'Mr. Selfridge's' Jeremy Piven: 'He loved women and wanted to create a safe haven for them'

jeremy-piven-mr-selfridge-pbs.jpg Zap2it: As "Mr. Selfridge's" title character you play a man who revolutionized shopping. What do you think about to get inside his head?

Jeremy Piven: He was in love with what he does and his family and makes everyone in a room feel special. And 100 years later, Selfridge's was voted the best store in the world. Cosmetics are when you walk in. No one was doing that. He loved women and wanted to create a safe haven for them that didn't exist anywhere.

Zap2it: Yes, he recognized that was a potential gold mine. What other major changes did he make?

Jeremy Piven: In Marshall Field's he implemented huge windows. Marshall Field's wouldn't make him a partner, and failure was not an option. He wanted that recognition and said, "All right, I am taking it on the road, and I'll prove myself on my own." He really did it. He created a special ambience where people could come and feel valued and spend time.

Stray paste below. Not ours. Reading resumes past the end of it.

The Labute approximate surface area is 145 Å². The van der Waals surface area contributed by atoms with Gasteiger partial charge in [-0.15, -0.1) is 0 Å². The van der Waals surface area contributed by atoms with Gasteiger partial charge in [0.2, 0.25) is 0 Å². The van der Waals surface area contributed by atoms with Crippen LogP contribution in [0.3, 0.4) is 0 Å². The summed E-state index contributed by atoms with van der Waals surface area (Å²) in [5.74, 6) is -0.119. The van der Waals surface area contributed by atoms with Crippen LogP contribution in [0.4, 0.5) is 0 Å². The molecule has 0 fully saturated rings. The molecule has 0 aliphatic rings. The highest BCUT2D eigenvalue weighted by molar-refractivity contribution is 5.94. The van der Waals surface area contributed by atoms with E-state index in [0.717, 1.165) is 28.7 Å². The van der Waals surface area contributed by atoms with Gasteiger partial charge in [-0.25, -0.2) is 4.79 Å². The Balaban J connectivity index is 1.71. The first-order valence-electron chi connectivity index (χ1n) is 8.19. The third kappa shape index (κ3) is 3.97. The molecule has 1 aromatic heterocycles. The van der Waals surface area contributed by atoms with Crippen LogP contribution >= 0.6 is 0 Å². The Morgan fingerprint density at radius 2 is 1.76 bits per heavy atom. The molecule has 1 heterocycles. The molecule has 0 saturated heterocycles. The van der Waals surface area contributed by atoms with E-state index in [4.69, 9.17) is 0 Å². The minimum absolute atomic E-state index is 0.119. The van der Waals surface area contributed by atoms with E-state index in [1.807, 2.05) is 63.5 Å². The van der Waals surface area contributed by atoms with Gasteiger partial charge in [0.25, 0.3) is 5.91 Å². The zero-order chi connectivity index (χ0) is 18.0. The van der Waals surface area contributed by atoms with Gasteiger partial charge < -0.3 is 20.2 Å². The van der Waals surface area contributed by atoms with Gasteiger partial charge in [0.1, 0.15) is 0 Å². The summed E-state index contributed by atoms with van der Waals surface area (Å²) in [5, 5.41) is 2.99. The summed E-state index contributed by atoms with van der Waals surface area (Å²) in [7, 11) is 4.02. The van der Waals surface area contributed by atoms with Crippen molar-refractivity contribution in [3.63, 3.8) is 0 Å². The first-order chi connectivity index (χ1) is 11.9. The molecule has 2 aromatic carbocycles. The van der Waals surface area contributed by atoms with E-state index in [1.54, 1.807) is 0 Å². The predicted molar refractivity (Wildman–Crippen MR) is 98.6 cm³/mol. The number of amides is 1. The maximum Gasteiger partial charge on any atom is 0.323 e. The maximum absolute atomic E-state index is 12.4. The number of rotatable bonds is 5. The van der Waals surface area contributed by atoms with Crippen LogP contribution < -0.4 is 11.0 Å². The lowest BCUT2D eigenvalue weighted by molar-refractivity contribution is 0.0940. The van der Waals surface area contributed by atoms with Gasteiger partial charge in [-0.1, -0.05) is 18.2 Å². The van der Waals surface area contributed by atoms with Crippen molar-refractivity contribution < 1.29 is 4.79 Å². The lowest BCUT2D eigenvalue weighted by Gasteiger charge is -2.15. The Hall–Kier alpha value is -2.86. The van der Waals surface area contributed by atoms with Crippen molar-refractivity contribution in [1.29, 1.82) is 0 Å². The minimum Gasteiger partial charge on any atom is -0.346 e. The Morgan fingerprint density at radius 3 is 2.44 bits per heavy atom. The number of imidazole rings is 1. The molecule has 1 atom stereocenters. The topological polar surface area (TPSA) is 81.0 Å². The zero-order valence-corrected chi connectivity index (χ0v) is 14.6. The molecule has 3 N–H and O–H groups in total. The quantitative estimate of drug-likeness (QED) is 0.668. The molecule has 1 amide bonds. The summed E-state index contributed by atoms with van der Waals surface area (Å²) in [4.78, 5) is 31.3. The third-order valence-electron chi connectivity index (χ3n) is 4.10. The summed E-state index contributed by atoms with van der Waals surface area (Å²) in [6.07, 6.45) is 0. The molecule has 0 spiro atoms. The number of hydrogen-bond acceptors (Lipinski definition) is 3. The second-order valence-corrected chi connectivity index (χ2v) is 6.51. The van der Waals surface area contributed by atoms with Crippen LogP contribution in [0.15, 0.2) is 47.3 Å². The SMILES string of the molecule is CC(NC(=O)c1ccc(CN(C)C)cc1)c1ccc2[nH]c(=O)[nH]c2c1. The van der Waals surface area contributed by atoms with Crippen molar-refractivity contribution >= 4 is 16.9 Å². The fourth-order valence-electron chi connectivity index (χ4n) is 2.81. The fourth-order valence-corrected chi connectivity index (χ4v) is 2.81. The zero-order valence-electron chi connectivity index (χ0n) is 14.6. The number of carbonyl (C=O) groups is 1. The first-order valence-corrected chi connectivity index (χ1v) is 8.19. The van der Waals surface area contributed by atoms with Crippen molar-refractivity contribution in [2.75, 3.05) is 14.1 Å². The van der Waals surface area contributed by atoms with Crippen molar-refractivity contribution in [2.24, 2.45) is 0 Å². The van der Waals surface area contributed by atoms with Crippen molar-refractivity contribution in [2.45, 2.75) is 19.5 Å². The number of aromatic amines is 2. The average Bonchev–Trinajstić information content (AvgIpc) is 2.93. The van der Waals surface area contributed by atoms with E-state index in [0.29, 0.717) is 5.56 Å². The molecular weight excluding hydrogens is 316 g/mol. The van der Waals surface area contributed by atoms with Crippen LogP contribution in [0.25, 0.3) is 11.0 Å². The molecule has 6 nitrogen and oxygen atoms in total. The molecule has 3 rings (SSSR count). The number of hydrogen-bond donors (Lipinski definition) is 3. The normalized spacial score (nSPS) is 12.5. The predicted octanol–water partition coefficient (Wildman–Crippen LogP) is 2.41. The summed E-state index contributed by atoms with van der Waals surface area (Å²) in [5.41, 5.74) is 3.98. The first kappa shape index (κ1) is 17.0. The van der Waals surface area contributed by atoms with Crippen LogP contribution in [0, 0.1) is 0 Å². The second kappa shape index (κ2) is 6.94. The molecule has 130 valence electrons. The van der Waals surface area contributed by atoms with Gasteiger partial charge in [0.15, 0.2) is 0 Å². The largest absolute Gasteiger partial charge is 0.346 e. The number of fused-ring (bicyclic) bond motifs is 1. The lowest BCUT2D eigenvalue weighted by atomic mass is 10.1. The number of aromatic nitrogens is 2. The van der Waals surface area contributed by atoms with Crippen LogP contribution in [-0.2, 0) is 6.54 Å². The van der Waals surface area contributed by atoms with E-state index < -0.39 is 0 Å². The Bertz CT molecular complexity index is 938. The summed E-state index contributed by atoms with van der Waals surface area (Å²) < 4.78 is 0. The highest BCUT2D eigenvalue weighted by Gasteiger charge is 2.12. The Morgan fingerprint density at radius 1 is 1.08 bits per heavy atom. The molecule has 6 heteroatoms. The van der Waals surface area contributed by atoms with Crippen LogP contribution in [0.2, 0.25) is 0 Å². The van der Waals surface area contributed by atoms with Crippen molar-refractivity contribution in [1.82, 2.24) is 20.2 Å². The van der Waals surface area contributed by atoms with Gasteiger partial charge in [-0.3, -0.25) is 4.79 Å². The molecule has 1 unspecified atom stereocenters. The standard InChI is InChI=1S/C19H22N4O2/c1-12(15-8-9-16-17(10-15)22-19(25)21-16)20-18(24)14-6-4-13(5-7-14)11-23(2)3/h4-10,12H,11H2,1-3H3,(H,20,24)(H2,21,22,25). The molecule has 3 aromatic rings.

Zap2it: Your parents run a theater program. What was their most valuable advice?

Jeremy Piven: They didn't talk in cliches. Both are very different; my father is brutally honest, and my mother would find a way to celebrate your work. It is the perfect yin and yang symbol. It's about taking it seriously. I acted with them, and they led by example. And they were totally committed while onstage. And coming from a theater background and working with a British cast, many who are theater trained, I didn't feel like an outsider.
Photo/Video credit: PBS